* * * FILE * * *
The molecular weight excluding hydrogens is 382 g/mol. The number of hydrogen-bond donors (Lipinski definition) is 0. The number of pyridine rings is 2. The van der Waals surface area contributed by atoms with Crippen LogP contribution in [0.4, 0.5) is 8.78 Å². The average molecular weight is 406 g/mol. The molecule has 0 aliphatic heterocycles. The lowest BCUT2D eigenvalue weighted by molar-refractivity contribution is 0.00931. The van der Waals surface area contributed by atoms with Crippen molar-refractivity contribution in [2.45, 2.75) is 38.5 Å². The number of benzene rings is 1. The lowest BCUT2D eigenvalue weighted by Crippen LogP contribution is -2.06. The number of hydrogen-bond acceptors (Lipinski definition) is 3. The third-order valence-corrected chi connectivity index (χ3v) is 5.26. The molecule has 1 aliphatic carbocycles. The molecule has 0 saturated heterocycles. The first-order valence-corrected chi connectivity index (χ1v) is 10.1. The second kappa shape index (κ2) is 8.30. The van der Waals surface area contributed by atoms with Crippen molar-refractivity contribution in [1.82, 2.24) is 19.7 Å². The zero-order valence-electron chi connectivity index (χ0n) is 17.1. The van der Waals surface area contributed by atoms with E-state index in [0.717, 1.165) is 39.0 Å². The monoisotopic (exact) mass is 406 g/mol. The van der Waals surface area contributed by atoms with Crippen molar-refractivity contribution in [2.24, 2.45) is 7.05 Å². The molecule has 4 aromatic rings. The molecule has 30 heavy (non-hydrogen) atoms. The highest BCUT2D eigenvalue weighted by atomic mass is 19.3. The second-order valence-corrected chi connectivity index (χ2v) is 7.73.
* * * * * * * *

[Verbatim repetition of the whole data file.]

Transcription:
The molecular weight excluding hydrogens is 382 g/mol. The number of hydrogen-bond donors (Lipinski definition) is 0. The number of pyridine rings is 2. The van der Waals surface area contributed by atoms with Crippen LogP contribution in [0.4, 0.5) is 8.78 Å². The average molecular weight is 406 g/mol. The molecule has 0 aliphatic heterocycles. The lowest BCUT2D eigenvalue weighted by molar-refractivity contribution is 0.00931. The van der Waals surface area contributed by atoms with Crippen molar-refractivity contribution in [2.45, 2.75) is 38.5 Å². The number of benzene rings is 1. The lowest BCUT2D eigenvalue weighted by Crippen LogP contribution is -2.06. The number of hydrogen-bond acceptors (Lipinski definition) is 3. The third-order valence-corrected chi connectivity index (χ3v) is 5.26. The molecule has 1 aliphatic carbocycles. The molecule has 0 saturated heterocycles. The first-order valence-corrected chi connectivity index (χ1v) is 10.1. The second kappa shape index (κ2) is 8.30. The van der Waals surface area contributed by atoms with Crippen molar-refractivity contribution in [1.82, 2.24) is 19.7 Å². The zero-order valence-electron chi connectivity index (χ0n) is 17.1. The van der Waals surface area contributed by atoms with E-state index in [0.717, 1.165) is 39.0 Å². The monoisotopic (exact) mass is 406 g/mol. The van der Waals surface area contributed by atoms with Crippen molar-refractivity contribution in [2.24, 2.45) is 7.05 Å². The molecule has 4 aromatic rings. The molecule has 30 heavy (non-hydrogen) atoms. The highest BCUT2D eigenvalue weighted by atomic mass is 19.3. The second-order valence-corrected chi connectivity index (χ2v) is 7.73.